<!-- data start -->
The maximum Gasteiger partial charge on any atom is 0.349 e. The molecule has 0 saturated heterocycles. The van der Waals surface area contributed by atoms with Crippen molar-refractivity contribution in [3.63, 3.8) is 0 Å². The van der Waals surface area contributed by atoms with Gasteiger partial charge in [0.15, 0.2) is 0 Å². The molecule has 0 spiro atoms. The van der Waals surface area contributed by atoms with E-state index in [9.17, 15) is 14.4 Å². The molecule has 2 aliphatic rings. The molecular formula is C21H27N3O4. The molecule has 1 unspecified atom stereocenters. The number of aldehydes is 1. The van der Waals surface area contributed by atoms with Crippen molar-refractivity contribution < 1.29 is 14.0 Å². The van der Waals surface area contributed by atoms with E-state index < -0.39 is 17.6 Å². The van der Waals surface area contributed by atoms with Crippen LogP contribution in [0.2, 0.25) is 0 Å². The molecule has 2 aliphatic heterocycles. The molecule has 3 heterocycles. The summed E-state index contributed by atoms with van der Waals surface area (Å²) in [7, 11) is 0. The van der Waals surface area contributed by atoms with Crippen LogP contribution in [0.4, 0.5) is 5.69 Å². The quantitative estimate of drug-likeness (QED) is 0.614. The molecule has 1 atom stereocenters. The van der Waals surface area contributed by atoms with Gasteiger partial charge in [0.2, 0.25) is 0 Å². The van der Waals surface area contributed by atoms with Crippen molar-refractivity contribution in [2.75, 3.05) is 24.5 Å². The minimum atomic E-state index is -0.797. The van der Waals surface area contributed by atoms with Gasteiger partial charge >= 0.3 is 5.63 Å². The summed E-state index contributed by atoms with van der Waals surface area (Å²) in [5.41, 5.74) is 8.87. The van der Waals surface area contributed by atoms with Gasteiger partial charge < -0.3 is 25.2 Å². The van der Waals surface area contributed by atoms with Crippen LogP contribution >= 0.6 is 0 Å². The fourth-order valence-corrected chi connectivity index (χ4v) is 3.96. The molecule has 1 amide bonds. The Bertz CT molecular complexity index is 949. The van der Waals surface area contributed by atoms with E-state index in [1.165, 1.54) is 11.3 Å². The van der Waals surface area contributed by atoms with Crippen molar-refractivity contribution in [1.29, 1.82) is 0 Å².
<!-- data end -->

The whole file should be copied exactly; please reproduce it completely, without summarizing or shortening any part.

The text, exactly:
The maximum Gasteiger partial charge on any atom is 0.349 e. The molecule has 0 saturated heterocycles. The van der Waals surface area contributed by atoms with Crippen molar-refractivity contribution in [3.63, 3.8) is 0 Å². The van der Waals surface area contributed by atoms with Gasteiger partial charge in [0.15, 0.2) is 0 Å². The molecule has 0 spiro atoms. The van der Waals surface area contributed by atoms with E-state index in [9.17, 15) is 14.4 Å². The molecule has 2 aliphatic rings. The molecular formula is C21H27N3O4. The molecule has 1 unspecified atom stereocenters. The number of aldehydes is 1. The van der Waals surface area contributed by atoms with Crippen molar-refractivity contribution < 1.29 is 14.0 Å². The van der Waals surface area contributed by atoms with E-state index < -0.39 is 17.6 Å². The van der Waals surface area contributed by atoms with Crippen LogP contribution in [0.2, 0.25) is 0 Å². The molecule has 2 aliphatic heterocycles. The molecule has 3 heterocycles. The summed E-state index contributed by atoms with van der Waals surface area (Å²) in [7, 11) is 0. The van der Waals surface area contributed by atoms with Crippen LogP contribution in [0.4, 0.5) is 5.69 Å². The quantitative estimate of drug-likeness (QED) is 0.614. The molecule has 1 atom stereocenters. The van der Waals surface area contributed by atoms with Gasteiger partial charge in [0.2, 0.25) is 0 Å². The van der Waals surface area contributed by atoms with Crippen molar-refractivity contribution in [2.75, 3.05) is 24.5 Å². The minimum atomic E-state index is -0.797. The van der Waals surface area contributed by atoms with Gasteiger partial charge >= 0.3 is 5.63 Å². The summed E-state index contributed by atoms with van der Waals surface area (Å²) in [5.41, 5.74) is 8.87. The van der Waals surface area contributed by atoms with Gasteiger partial charge < -0.3 is 25.2 Å². The van der Waals surface area contributed by atoms with Crippen LogP contribution >= 0.6 is 0 Å². The fourth-order valence-corrected chi connectivity index (χ4v) is 3.96. The molecule has 1 amide bonds. The Bertz CT molecular complexity index is 949. The van der Waals surface area contributed by atoms with E-state index in [1.165, 1.54) is 11.3 Å². The van der Waals surface area contributed by atoms with Crippen molar-refractivity contribution in [1.29, 1.82) is 0 Å².